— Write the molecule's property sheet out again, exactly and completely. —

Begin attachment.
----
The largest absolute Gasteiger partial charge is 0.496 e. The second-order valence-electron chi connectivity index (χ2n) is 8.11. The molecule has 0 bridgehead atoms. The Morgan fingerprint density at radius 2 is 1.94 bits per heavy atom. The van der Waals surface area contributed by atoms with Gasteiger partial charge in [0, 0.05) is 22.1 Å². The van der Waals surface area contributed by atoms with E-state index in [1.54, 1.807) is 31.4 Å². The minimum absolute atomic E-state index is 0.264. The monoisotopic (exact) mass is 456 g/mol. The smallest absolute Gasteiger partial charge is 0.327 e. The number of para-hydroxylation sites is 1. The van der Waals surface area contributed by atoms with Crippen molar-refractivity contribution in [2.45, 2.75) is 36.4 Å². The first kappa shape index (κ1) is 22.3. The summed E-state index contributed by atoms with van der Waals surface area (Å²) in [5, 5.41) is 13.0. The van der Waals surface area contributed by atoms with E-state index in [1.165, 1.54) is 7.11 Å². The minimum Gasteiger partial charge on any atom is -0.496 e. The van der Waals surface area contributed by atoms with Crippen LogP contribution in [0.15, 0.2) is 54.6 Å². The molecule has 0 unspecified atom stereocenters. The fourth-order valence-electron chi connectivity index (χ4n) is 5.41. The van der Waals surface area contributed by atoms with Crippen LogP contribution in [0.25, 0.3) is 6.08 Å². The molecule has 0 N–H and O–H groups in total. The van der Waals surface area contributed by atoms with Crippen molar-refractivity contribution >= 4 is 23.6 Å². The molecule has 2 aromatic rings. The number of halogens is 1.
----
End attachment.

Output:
The largest absolute Gasteiger partial charge is 0.496 e. The second-order valence-electron chi connectivity index (χ2n) is 8.11. The molecule has 0 bridgehead atoms. The Morgan fingerprint density at radius 2 is 1.94 bits per heavy atom. The van der Waals surface area contributed by atoms with Gasteiger partial charge in [0, 0.05) is 22.1 Å². The van der Waals surface area contributed by atoms with E-state index in [1.54, 1.807) is 31.4 Å². The minimum absolute atomic E-state index is 0.264. The monoisotopic (exact) mass is 456 g/mol. The smallest absolute Gasteiger partial charge is 0.327 e. The number of para-hydroxylation sites is 1. The van der Waals surface area contributed by atoms with Crippen molar-refractivity contribution in [2.45, 2.75) is 36.4 Å². The first kappa shape index (κ1) is 22.3. The summed E-state index contributed by atoms with van der Waals surface area (Å²) in [5, 5.41) is 13.0. The van der Waals surface area contributed by atoms with E-state index in [1.165, 1.54) is 7.11 Å². The minimum Gasteiger partial charge on any atom is -0.496 e. The van der Waals surface area contributed by atoms with Crippen LogP contribution in [0.15, 0.2) is 54.6 Å². The molecule has 0 unspecified atom stereocenters. The fourth-order valence-electron chi connectivity index (χ4n) is 5.41. The van der Waals surface area contributed by atoms with Crippen LogP contribution in [0.25, 0.3) is 6.08 Å². The molecule has 0 N–H and O–H groups in total. The van der Waals surface area contributed by atoms with Crippen molar-refractivity contribution >= 4 is 23.6 Å². The molecule has 2 aromatic rings. The number of halogens is 1.